Friday, October 1, 2010

Ubuntu Update mess up: udevadm trigger is not permitted while udev is unconfigured

My cooperate environment forces me to only run Ubuntu in a virtual machine. So basically all the "real" work is done in VM. So my problem is most likely not related to that fact directly, but I won't blame Ubuntu for this problem. The problem occurred with the first reboot after a system updates which involved a new kernel version. During booting up the system issues "udevadm trigger is not permitted while udev is unconfigured" message and brought me to a limited shell.
Most likely this has been caused by not finishing the kernel installation completely. Likely to happen if you run from meeting to meeting and you host system tends to crash from time to time (See update on this one below).
Anyway - like always, I asked Google and here we go. Steps to recover are:
  1. Grab some boot-able Linux iso and boot a Live System
  2. Mount relevant hard disk  partition read-writable
  3. Bind parts of the life file system to the new mounted hard disk partition
  4. Chang the file system root.
  5. Fix udev configuration for the new installed kernel.
Sounds easy and actually has been - once you figured out the necessary steps.

For Step 1 I decided to download a preview version of Ubuntu 10.10 - which looks great btw. Just boot it with the "try it" option and create a terminal window.

Step 2 is easy as well. Only two things to remember. You need to know which device (e.g. something like /dev/sda holds the relevant system folders and you need to make sure that you really mount the file system read-writeable - default is read-only. So issue something along the lines of "sudo mount -rw -v /dev/ /mnt" in the terminal.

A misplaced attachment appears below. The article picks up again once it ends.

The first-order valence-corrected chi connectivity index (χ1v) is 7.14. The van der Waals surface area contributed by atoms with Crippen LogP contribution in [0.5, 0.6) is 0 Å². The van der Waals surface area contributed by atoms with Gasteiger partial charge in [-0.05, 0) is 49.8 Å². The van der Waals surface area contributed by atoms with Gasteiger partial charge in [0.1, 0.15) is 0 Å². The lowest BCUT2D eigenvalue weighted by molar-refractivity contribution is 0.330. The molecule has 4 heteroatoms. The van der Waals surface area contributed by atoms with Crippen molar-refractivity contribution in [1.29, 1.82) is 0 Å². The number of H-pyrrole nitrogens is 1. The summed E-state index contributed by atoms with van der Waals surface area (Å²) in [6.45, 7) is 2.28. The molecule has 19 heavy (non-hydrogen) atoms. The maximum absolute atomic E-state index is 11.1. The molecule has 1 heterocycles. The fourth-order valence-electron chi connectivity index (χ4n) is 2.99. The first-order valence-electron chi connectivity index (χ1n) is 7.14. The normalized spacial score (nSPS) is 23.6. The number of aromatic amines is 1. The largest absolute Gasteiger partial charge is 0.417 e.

Step 3 requires to bind  /dev, /proc and /sys from the life system into the just mounted hard disk partition. This can be done by:

sudo mount --bind /mnt/dev
sudo mount --bind /mnt/proc
sudo mount --bind /mnt/sys

Step 4 is an easy piece of cake. Just issue "sudo chroot /mnt" and its done.

Finally for step 5 you need to navigate to the folder which holds your installed kernels (usually /boot), figure out which kernel is the current one and issue

sudo update-initramfs -u -k   

That did the trick for me. After rebooting the machine everything was fine again. I hope I remember my blog post next time this happen to me ;-). Input for the resolution is taken from here and here.

Update: And yes indeed - the update not properly finished. Next time I tried to start the packet manager, it forces me to run sudo dpkg --configure -a command and among others 

Setting up python-aptdaemon (0.11+bzr345-0ubuntu4.1) ...
Setting up sudo (1.7.2p1-1ubuntu5.2) ...
Setting up ubufox (0.9~rc2-0ubuntu2.1) ...
Processing triggers for menu ...
Processing triggers for initramfs-tools ...
update-initramfs: Generating /boot/initrd.img-2.6.32-24-generic

the update-initramfs has been triggered. Next time I will focus a little more on the running update to have it finishing properly :-)